Career Entry and Success After Tertiary Vocational Education
Using the Swiss Graduate Survey, we study how the type of tertiary education an individual chooses (i.e., vocational or academic) influences career entry and labor market success after graduation. Our results show that vocational graduates face less risky career entry than academic graduates. Considering endogenous educational choice by using parental education as an instrument, we find higher returns for vocational tertiary education. In the longer term, initial educational type effects disappear, so vocational and academic graduates face the same risk and return. Therefore, career entry for vocational graduates compares favorably to that of academic graduates, while career success for both educational types equalizes over time.
|Date of creation:||Jan 2011|
|Contact details of provider:|| Postal: Plattenstrasse 14, CH-8032 Zürich|
Phone: ++41 1 634 29 27
Fax: ++41 1 634 43 48
Web page: http://www.business.uzh.ch
More information through EDIRC
Please report citation or reference errors to , or , if you are the registered author of the cited work, log in to your RePEc Author Service profile, click on "citations" and make appropriate adjustments.:
- Björklund, Anders & Salvanes, Kjell G., 2010.
"Education and Family Background: Mechanisms and Policies,"
IZA Discussion Papers
5002, Institute for the Study of Labor (IZA).
- Björklund, Anders & Salvanes, Kjell G., 2011. "Education and Family Background: Mechanisms and Policies," Handbook of the Economics of Education, Elsevier.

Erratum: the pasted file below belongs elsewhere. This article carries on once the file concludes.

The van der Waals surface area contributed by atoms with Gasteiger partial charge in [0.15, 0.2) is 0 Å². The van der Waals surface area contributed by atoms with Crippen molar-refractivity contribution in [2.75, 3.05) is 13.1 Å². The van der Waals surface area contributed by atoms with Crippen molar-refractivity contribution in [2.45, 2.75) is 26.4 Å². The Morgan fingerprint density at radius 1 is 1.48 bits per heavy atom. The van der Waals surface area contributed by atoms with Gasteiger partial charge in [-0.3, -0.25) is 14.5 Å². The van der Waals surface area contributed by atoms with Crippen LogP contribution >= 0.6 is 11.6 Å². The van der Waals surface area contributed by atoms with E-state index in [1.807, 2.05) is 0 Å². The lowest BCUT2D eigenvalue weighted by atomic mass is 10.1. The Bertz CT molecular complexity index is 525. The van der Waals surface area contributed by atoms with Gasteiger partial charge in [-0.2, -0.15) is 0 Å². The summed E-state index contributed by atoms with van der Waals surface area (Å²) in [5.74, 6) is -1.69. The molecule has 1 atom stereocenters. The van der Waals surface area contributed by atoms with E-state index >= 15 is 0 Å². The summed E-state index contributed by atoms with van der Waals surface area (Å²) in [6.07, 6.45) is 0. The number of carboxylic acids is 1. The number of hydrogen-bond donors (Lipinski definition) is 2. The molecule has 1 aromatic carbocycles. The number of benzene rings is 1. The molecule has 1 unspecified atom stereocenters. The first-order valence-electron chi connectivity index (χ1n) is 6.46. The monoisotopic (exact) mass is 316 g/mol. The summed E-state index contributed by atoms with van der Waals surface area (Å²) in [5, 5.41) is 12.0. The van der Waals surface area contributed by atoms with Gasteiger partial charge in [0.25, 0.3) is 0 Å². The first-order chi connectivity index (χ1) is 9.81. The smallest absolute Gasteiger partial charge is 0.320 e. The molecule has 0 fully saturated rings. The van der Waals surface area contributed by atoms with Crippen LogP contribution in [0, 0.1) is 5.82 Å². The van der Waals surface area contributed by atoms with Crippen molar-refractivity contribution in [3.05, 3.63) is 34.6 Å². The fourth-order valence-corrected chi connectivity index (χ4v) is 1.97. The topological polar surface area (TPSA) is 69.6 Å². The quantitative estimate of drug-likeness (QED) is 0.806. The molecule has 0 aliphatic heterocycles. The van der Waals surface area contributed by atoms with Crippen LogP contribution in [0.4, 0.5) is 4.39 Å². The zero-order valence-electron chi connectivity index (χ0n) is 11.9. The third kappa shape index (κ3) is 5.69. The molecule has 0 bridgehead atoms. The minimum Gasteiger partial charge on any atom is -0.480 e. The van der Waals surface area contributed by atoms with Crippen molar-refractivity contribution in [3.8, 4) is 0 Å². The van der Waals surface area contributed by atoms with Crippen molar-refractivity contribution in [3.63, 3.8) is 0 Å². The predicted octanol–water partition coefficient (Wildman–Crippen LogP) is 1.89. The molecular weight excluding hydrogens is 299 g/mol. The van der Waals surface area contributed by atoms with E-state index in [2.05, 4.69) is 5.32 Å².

- Björklund, Anders & Salvanes, Kjell G., 2010. "Education and family background: Mechanisms and policies," Discussion Paper Series in Economics 14/2010, Department of Economics, Norwegian School of Economics.
- Sveinbjörn Blöndal & Simon Field & Nathalie Girouard, 2002. "Investment in Human Capital Through Post-Compulsory Education and Training: Selected Efficiency and Equity Aspects," OECD Economics Department Working Papers 333, OECD Publishing.
- van Ours, Jan & Ridder, Geert, 1992. "Vacancies and the Recruitment of New Employees," Journal of Labor Economics, University of Chicago Press, vol. 10(2), pages 138-155, April.
When requesting a correction, please mention this item's handle: RePEc:iso:educat:0052. See general information about how to correct material in RePEc.
For technical questions regarding this item, or to correct its authors, title, abstract, bibliographic or download information, contact: (Sara Brunner)
If references are entirely missing, you can add them using this form.